as well as in electricity generation. This has been taking place slowly over the past few
years but such an improvement can be accelerated.
Usually, and on the average, less than 30% of the heat content of electricity
infeed fuels reaches users in the form of electricity. Losses make up, on the average,
two thirds of the energy conversion to electricity.
Average electricity generation efficiency 39%
Losses inside the power station (auxiliaries) 2-8% of electricity
For coal firing 6-8%
For natural gas 2-3%
Losses in transmission networks 1-5%
Losses in the distribution network 6-15%
Average losses 18% of electricity
Average efficiency reaching users 30% -32%
There is wide scope for improvement, particularly in efficiency of electricity
generation. The following Table Three shows development of electricity generation
during the last many years in various countries.
Efficiency of Fossil Fuel Power Stations7
YEAR EFFICIENCY % COAL % GAS % OIL %
1990 33% 30% 38% 38%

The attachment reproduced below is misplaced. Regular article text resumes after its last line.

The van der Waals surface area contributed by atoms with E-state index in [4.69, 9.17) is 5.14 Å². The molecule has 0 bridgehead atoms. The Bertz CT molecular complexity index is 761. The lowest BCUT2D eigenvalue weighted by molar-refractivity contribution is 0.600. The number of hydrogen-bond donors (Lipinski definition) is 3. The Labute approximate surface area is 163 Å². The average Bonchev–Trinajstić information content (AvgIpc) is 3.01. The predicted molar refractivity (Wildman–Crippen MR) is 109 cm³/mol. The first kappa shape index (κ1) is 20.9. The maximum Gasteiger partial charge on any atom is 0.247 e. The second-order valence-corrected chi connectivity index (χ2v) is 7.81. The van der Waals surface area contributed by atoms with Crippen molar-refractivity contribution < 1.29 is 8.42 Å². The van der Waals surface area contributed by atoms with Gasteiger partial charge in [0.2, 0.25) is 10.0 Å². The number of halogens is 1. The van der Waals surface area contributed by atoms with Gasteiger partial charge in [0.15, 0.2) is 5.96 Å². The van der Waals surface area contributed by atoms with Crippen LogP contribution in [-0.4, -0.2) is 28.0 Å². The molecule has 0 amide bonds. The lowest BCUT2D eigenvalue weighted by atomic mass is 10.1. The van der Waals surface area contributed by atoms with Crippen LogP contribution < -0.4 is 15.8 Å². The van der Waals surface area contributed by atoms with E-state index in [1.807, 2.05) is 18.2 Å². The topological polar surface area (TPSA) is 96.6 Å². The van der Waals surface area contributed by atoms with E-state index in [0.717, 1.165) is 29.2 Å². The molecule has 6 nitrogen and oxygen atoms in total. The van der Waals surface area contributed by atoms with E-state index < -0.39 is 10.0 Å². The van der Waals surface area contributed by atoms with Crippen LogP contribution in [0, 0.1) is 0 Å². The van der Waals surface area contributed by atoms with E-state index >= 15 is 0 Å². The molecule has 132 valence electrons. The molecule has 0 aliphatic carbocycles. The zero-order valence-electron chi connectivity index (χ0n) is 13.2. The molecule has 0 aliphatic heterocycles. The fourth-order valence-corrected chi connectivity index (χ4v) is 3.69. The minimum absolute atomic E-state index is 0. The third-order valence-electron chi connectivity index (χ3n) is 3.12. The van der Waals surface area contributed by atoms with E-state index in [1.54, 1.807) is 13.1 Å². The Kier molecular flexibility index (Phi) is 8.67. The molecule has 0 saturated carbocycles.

2000 38% 35% 42% 39%
2006 39% 36% 45% 39%
Tremendous efficiency improvements, of almost 0.5% percentage points
annually, has taken place during the 1990s, due to switching to natural gas and growing
popularity of combined cycle plant (CCGT) where high efficiencies in the 50% region
or higher, 60% are obtainable. However the return to firing local coal in the past few
years, particularly in countries rich in coal (US, India or China) has moderated this
trend. Gradually, with improvements in efficiency of coal firing power stations,
electricity generation efficiency is likely to improve year after another.
Most efficient counties in electricity generation are: Japan, UK, Nordic
countries, these efficiencies range on the average of 42% for coal to 52% gas. Existing
technologies utilizing best practices will allow generation efficiencies to go as high as
47% for conventional coal-fired power plants (ultra –supercritical units) and 60% for
natural gas combined cycle plants (based on net calorific heat value of gas).
If the electricity generation efficiency of efficient countries are attained world
wide, this means reducing emissions by as high as 1300 million tonne CO 2.If best
practices are adopted this means a reduction as high as 2100 million tonne CO 2. This is
significant. Presently global CO2 emissions are around 27 000 million tonne. Possible
improvements in power generation will reduce these by 5% -7%. Prospects for the